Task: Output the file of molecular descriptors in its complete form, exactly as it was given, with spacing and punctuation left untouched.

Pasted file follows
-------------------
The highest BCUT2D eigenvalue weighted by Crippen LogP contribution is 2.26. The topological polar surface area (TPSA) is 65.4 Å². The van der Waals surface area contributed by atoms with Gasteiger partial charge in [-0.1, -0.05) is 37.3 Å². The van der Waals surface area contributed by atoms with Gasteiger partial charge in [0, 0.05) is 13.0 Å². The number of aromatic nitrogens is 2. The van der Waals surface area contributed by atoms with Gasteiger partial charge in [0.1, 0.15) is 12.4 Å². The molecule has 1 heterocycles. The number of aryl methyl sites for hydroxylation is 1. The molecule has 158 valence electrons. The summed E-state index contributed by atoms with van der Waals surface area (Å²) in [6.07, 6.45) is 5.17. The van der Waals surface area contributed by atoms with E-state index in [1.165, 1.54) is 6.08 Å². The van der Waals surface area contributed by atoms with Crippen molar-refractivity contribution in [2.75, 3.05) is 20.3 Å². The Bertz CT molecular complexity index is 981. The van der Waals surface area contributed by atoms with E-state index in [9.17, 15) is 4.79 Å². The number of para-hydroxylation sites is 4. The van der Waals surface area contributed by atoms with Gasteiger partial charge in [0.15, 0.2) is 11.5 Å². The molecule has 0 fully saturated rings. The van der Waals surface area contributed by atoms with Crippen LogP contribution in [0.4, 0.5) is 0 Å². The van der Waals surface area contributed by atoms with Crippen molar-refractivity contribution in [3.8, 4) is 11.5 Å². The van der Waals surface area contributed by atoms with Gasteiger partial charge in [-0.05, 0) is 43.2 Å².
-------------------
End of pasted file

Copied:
The highest BCUT2D eigenvalue weighted by Crippen LogP contribution is 2.26. The topological polar surface area (TPSA) is 65.4 Å². The van der Waals surface area contributed by atoms with Gasteiger partial charge in [-0.1, -0.05) is 37.3 Å². The van der Waals surface area contributed by atoms with Gasteiger partial charge in [0, 0.05) is 13.0 Å². The number of aromatic nitrogens is 2. The van der Waals surface area contributed by atoms with Gasteiger partial charge in [0.1, 0.15) is 12.4 Å². The molecule has 1 heterocycles. The number of aryl methyl sites for hydroxylation is 1. The molecule has 158 valence electrons. The summed E-state index contributed by atoms with van der Waals surface area (Å²) in [6.07, 6.45) is 5.17. The van der Waals surface area contributed by atoms with E-state index in [1.165, 1.54) is 6.08 Å². The van der Waals surface area contributed by atoms with Crippen molar-refractivity contribution in [2.75, 3.05) is 20.3 Å². The Bertz CT molecular complexity index is 981. The van der Waals surface area contributed by atoms with E-state index in [9.17, 15) is 4.79 Å². The number of para-hydroxylation sites is 4. The van der Waals surface area contributed by atoms with Gasteiger partial charge in [0.15, 0.2) is 11.5 Å². The molecule has 0 fully saturated rings. The van der Waals surface area contributed by atoms with Crippen LogP contribution in [0.4, 0.5) is 0 Å². The van der Waals surface area contributed by atoms with Crippen molar-refractivity contribution in [3.8, 4) is 11.5 Å². The van der Waals surface area contributed by atoms with Gasteiger partial charge in [-0.05, 0) is 43.2 Å².